Return to sender: $3.5 million in public money allegedly stolen from Kenya is being repatriated from the island of Jersey to purchase COVID-19 lab equipment for half a dozen Kenyan hospitals. This comes after a decade-long investigation into alleged kickbacks between Samuel Gichuru, the then-head of Kenya’s power company, and former Finance Minister Chris Okemo. In 2016, the Jersey-registered company Windward Trading Limited, owned by Mr. Gichuru, pleaded guilty to four counts of money laundering. The funds are being returned under a 2018 agreement that enables the UK to return allegedly stolen assets to Kenya, provided they are used exclusively for development projects.

Costs ahoy: COVID-induced increases in shipping costs from 2021 could increase inflation by 1.5% in 2022. Rising shipping costs were driven by closures at ports amid pandemic shutdowns – which are far from being a thing of the past. China has flipped lockdowns on and off in the past few weeks and reinstated lockdowns in Shanghai this week. Ports will remain open but testing requirements on container truck drivers could slow down port operations. Meanwhile, in the United States, a union agreement impasse could sideline 22,000 dock workers across 29 ports, aggravating shortages and making the cost of goods soar.

Restrictions in the rearview: Ghana is the latest African country to ease pandemic restrictions. The government eliminated public face mask requirements, and those who are fully vaccinated can participate in outdoor functions and enter the country without a PCR test (16% of the country is fully vaccinated). Ghana is relaxing restrictions with the aim of turning up the country’s economic recovery, on the back of a recent credit downgrade. And they’re far from alone: 22 African countries have stopped contact tracing – a “backbone” of pandemic response, according to the WHO – and 21 no longer require a quarantine for those exposed to the virus.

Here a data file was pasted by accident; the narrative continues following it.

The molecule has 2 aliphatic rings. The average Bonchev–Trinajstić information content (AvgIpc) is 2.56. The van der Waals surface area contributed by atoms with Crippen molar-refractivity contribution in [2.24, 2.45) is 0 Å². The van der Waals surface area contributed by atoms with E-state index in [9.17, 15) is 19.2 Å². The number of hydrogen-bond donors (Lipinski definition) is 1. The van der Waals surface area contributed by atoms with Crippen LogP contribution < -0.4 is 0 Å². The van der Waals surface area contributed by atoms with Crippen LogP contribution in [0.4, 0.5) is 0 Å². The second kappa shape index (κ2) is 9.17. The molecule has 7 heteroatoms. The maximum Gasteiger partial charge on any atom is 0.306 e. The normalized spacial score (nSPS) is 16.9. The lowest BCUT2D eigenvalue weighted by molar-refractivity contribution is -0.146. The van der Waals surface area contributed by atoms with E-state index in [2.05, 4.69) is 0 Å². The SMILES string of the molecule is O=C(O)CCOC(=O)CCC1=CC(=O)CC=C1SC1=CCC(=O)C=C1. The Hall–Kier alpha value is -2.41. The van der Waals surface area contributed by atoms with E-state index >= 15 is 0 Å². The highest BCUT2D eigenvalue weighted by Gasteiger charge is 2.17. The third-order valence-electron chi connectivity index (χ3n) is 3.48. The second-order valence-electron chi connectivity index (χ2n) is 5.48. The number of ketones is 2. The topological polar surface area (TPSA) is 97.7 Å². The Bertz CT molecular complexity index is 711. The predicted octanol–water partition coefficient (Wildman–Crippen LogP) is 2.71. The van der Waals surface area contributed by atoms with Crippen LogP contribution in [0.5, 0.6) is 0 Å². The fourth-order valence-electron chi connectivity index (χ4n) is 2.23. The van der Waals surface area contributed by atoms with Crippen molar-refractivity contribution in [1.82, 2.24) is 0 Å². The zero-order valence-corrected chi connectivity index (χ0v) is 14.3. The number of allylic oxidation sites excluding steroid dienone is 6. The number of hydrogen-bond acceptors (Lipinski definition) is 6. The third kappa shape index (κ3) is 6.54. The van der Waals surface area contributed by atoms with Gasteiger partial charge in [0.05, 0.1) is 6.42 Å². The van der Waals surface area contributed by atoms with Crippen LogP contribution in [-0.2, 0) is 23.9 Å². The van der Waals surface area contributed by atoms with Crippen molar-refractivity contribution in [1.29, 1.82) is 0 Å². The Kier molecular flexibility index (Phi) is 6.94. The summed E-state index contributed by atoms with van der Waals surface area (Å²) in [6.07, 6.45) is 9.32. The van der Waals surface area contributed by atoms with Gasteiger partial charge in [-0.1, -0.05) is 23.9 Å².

Unwelcome return: Wild polio has reemerged in Malawi, 30 years after its last reported case, and two years since it was declared eradicated across all of Africa. While it has been detected in only one child (thus far), prevailing science suggests that another 200 may be infected. Experts blame COVID-19, saying that the pandemic interrupted vital preventative health measures, like routine vaccination. Before Malawi, wild polio only remained in Afghanistan and Pakistan. The new case has the same genetic profile as in Pakistan, despite no links to the child infected. It’s a solemn reminder that “a threat in one place is a threat to all”. We think we’ve heard that one before…

The numbers

More reads

  • Access to education could become the “biggest divider” as 405 million school children worldwide are in countries where schools are still shuttered. (UNICEF)
  • A new study shows three doses of Sinovac reduced severe COVID-19 and deaths in older people by over 70%. (The New York Times)
  • Russia’s war in Ukraine could trigger conflict and violence in other countries. (The Guardian)
  • Africa CDC Director Dr. Nkengasong outlines what needs to be done immediately to fight COVID-19 in Africa and stop its resurgence around the world. (The New York Times)
  • A breakdown of the key Russian players in Putin’s increasing sphere of influence in Africa. (The Africa Report)
  • Lower-income countries face the greatest threats from climate change. Here’s what they need to adapt to climate change. (The IMF)
  • Russia’s demonstrated sphere of influence in Africa is indicative of a “new scramble” for the continent. (Tony Blair Institute)
  • Europe’s energy supply is at risk, and African countries may be able to help. (The Africa Report)